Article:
While this technique is highly efficient, nothing is perfect. There is an implicit "problem" in the use of self-ref entries related to the absolute lack of randomization. We could give a formal definition like this: "Given a self-ref entry, it's possible to calculate the virtual address of any paging table mapped by the operating system". Let's see an example using the self-ref entry number 0x100. This entry maps the memory range: 512GB * 0x100 ~ 512GB * 0x101 Using real numbers, the virtual memory range is: - 0xFFFF0000'00000000 + 0x8000000000 ( 512GB ) * 0x100 ~ 0xFFFF0000'00000000 + 0x8000000000 ( 512GB ) * 0x101 What is the same to 0xFFFF8000'00000000~0xFFFF8080'00000000, which it's used for Paging Managment. Now, we want to get the PAGE TABLE that maps the virtual memory range 0~2MB: - PML4e(0x100) --> PDPTe(PML4e(0)) --> PDe(PDPTe(0)) --> PTe(PDe(0)). What it's the same to: - 0xFFFF0000'00000000 + 512GB * 0x100 (self -ref entry) + (1GB * 2MB * 4KB ) * 0x0 = 0xFFFF8000'00000000 So, it means that the PAGE TABLE sought is located at the virtual address 0xFFFF8000'00000000. --------------------- Now let's try the self-ref entry number 0x101 . This entry maps the memory range: 512GB ~ 512GB * * 0x101 0x102 Using real numbers, the virtual memory range is: - 0xFFFF0000'00000000 + 0x8000000000 ( 512GB ) * 0x101 ~ 0xFFFF0000'00000000 + 0x8000000000 ( 512GB ) * 0x102 What is the same to 0xFFFF8080'00000000 ~ 0xFFFF8100'00000000, which it's used for Paging Managment. Now, we want to get again the PAGE TABLE that maps the virtual memory range 0~2MB: - PML4e(0x101) --> PDPTe(PML4e(0)) --> PDe(PDPTe(0)) --> PTe(PDe(0)). What it's the same to: - 0xFFFF0000'00000000 + 512GB * 0x101 (self -ref entry) + (1GB * 2MB * 4KB ) * 0x0 = 0xFFFF8080'00000000 So, it means that this PAGE TABLE is located at the virtual address 0xFFFF8080'00000000. --------------------- If we compare the PAGE TABLE addresses obtained previously, we get a difference of 0x80'00000000, which is the same to 512GB. It means that, the difference between the PML4 entry 0x100 and the PML4 entry 0x101 is 512GB. So, if an operating system uses a different self-ref entry, it's possible to calculate exactly where the PAGE TABLE that maps the memory range 0~2MB is. This is true for any of the 512 entries availables in the PML4, which these can be abused by an attacker that knows the number of the self-ref entry used by the operating system. So, the only way to implement KASLR (Kernel randomization) for paging tables is by randomizing the position of the PML4 self-ref entry. Thus, an attacker is not able to calculate exactly where the paging tables are, although it could in theory, because the PML4 has only 512 entries which, in general, only the 256 highest entries are intended for KERNEL SPACE. Yes well 1/256 possibilities is not a big number to protect a system, but this is still better than 1/1 ;-) In short, there is no way of paging tables randomization when the position of the self-ref entry is fixed.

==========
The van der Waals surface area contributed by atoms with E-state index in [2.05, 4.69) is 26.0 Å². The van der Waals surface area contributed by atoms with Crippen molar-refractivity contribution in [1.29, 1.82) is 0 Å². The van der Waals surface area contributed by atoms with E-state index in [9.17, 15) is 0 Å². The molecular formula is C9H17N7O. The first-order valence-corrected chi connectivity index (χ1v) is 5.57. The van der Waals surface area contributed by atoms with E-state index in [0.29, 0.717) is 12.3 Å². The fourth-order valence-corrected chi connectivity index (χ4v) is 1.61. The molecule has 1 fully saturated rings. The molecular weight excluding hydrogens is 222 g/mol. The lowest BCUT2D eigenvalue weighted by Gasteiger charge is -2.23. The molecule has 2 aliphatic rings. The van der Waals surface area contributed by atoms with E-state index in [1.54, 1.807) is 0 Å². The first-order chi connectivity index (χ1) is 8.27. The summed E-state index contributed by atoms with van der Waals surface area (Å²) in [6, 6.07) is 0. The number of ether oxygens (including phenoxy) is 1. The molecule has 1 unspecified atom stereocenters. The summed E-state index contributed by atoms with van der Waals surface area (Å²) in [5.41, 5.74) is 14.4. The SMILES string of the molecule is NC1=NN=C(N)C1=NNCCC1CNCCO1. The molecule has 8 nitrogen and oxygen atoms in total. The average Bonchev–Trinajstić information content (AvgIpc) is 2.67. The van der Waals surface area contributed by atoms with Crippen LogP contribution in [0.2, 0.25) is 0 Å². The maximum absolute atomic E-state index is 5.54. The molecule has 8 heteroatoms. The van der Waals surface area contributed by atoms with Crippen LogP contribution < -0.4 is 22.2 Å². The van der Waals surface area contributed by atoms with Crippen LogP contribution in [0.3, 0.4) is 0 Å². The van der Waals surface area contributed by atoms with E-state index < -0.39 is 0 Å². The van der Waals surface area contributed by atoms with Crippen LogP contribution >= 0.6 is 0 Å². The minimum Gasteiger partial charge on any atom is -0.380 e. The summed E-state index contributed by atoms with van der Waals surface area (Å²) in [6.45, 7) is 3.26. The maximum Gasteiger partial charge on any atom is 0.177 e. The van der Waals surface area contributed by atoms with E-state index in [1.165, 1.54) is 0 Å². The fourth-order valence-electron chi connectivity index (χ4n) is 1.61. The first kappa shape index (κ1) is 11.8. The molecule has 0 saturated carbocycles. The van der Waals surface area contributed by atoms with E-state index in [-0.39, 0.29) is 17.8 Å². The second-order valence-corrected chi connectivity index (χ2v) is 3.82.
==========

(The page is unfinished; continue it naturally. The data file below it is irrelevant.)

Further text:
Windows Paging implementation
As I said at the beginning, Microsoft decided to use the self-ref technique for Windows Paging Management, both for 32 and 64 bits. Talking about Windows 64 bits, the first 256 PML4 entries are used for USER SPACE and the next 256 entries for KERNEL SPACE. The PML4 self-ref entry chosen by Microsoft is the entry 0x1ED (493), located in kernel space, obviously. To obtain the PML4 Windows address, we have to do the same calculation explained above: - ( 512GB * 1GB * 2MB * 4KB ) * 0x1ED (self-ref entry) = 0xF6FB'7DBED000 Adding the canonical address 0xFFFF0000'00000000, we obtain the virtual address 0xFFFFF6FB'7DBED000. It can be easily proved by using the previous python script:
entry: PML4:0x1ed PDPT:0x1ed PD:0x1ed PT:0x1ed
offset: PML4:0xf68 PDPT:0xf68 PD:0xf68 PT:0xf68
Windows Paging implementation - Weakness
The fact that Windows uses a fixed PML4 self-referential entry for all running processes, it makes that an attacker can calculate exactly where the paging tables/entries are, independently of the physical address used by everyone. In this way, an attacker is able to modify valid entries or add new ones. This is valid for LOCAL and REMOTE attacks against the Windows kernel, independently if it's Windows 2000 or Windows 10. In few words, this throws overboard the whole Windows kernel randomization (KASLR). A good example of "modify valid entries" can be seen in our "Windows SMEP bypass: U=S" Ekoparty presentation. To be continued ...